Teen Charged In Hit-And-Run Death Of Ariel Russo Could Accept Plea Deal
NEW YORK (CBSNewYork) — The teen driver charged in the hit-and-run death of a 4-year-old girl on the Upper West Side last year appeared in court Wednesday.
As CBS 2’s Dick Brennan reported, a judge will soon decide whether Franklin Reyes, 18, should get off with a lighter sentence.
Reyes is accused of fatally running down little Ariel Russo while fleeing from police in June 2013. Authorities said Reyes was driving a sport utility vehicle, had only a learner’s permit and was being chased by police just prior to the crash.
Reyes was offered a reduced sentence by a judge last week, CBS 2 reported.
“This is a tough time,” said the toddler’s father, Alan Russo. “We’re miserable. It’s very hard coming to court, and we have to come back next week. I can’t explain it.”
For Alan and Sophia Russo, it has been a year of agonizing pain since Ariel was killed.
“I want him to pay,” Alan Russo said. “I want him to pay for what he did.”
As WCBS 880’s Peter Haskell reported, a judge was ready to hear whether Reyes was ready to accept court-offered “youthful offender status.” It would give him a plea deal of 16 months to four years.
But prosecutors and the family objected to the deal, since Reyes has since been charged in a theft case.
“He shouldn’t get it. He really shouldn’t get it,” Alan Russo said.
Last month, Reyes and his father were charged with looting an apartment where the father worked as the superintendent.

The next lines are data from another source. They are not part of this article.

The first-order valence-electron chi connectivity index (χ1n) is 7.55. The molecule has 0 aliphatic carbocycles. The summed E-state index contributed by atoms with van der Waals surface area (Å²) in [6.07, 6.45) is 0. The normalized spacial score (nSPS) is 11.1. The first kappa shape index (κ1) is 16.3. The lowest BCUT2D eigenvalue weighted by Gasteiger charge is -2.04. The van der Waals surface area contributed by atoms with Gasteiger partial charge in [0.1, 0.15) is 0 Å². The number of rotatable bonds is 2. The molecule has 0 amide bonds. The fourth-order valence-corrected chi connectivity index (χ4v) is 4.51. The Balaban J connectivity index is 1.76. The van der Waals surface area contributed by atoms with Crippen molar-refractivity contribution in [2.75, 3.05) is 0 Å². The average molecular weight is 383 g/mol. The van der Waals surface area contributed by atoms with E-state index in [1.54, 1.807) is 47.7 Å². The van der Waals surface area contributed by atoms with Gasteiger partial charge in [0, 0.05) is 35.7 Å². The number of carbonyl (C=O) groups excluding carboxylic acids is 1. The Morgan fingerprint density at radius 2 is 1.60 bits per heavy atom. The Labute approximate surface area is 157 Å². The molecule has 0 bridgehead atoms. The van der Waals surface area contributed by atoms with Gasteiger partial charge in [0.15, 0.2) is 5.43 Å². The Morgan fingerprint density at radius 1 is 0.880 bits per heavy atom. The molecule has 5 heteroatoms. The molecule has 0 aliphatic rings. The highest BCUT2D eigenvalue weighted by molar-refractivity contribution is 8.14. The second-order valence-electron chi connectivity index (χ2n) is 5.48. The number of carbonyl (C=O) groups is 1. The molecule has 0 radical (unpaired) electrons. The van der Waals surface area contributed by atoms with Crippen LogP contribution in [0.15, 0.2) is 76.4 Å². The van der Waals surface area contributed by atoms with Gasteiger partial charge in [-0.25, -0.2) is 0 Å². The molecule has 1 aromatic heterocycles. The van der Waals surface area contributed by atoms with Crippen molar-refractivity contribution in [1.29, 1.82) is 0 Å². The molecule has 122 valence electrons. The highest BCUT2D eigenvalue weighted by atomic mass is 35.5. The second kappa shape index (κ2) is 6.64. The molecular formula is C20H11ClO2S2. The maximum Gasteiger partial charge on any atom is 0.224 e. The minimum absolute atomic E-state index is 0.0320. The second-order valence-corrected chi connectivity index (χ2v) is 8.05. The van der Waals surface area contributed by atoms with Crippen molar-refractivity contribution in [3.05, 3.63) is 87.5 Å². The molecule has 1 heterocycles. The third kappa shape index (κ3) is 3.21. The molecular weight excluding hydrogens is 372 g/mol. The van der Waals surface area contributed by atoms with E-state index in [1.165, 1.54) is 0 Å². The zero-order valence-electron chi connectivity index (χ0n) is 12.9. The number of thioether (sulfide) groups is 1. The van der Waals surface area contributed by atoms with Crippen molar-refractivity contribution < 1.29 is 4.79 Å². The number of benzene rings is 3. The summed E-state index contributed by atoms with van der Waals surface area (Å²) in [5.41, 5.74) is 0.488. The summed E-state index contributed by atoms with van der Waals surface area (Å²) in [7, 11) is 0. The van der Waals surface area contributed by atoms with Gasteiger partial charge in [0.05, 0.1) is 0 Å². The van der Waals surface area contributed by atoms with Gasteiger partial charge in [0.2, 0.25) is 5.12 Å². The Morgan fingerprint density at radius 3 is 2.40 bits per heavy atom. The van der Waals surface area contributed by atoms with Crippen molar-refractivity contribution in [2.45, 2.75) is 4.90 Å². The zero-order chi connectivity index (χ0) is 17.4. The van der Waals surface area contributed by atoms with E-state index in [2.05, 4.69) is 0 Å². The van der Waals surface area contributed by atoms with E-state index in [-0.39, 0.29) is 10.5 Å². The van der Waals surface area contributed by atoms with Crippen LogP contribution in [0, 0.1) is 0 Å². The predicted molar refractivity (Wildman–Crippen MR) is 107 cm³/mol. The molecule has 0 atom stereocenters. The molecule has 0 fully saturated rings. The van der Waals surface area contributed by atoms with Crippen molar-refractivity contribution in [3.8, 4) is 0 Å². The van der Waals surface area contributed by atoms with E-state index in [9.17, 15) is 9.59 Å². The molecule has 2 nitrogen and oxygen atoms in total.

Police alleged the father-son duo swiped $2,000 worth of jewelry, cash and electronics from a tenant who had died of brain cancer.
In court Wednesday, Reyes’ attorney said the theft charge was bogus.
The judge said he will now wait for the grand jury in the latest case before he decides if Reyes can maintain his “youthful offender status” and avoid a long prison term.
Ariel’s family said Reyes deserves the maximum penalty of five to 15 years in prison.
“There has to be a message to other youth in this city that if they commit a crime with a horrific act such as this, that there’s going to be the proper sentence to pay,” said Russo family attorney Scott Rynecki.
Reyes’ defense attorney, Martin Schmukler, declined to comment on the proposed “youthful offender” sentence of 16 months to four years.
“You know, I’m not the judge,” Schmukler said.
But Schmukler said either way, his client will pay.
“Youthful offender status or not, it’s no fun to go to jail and that seems to be what he’s facing,” he said.
The judge will rule on Reyes’ status and bail on Aug. 6.
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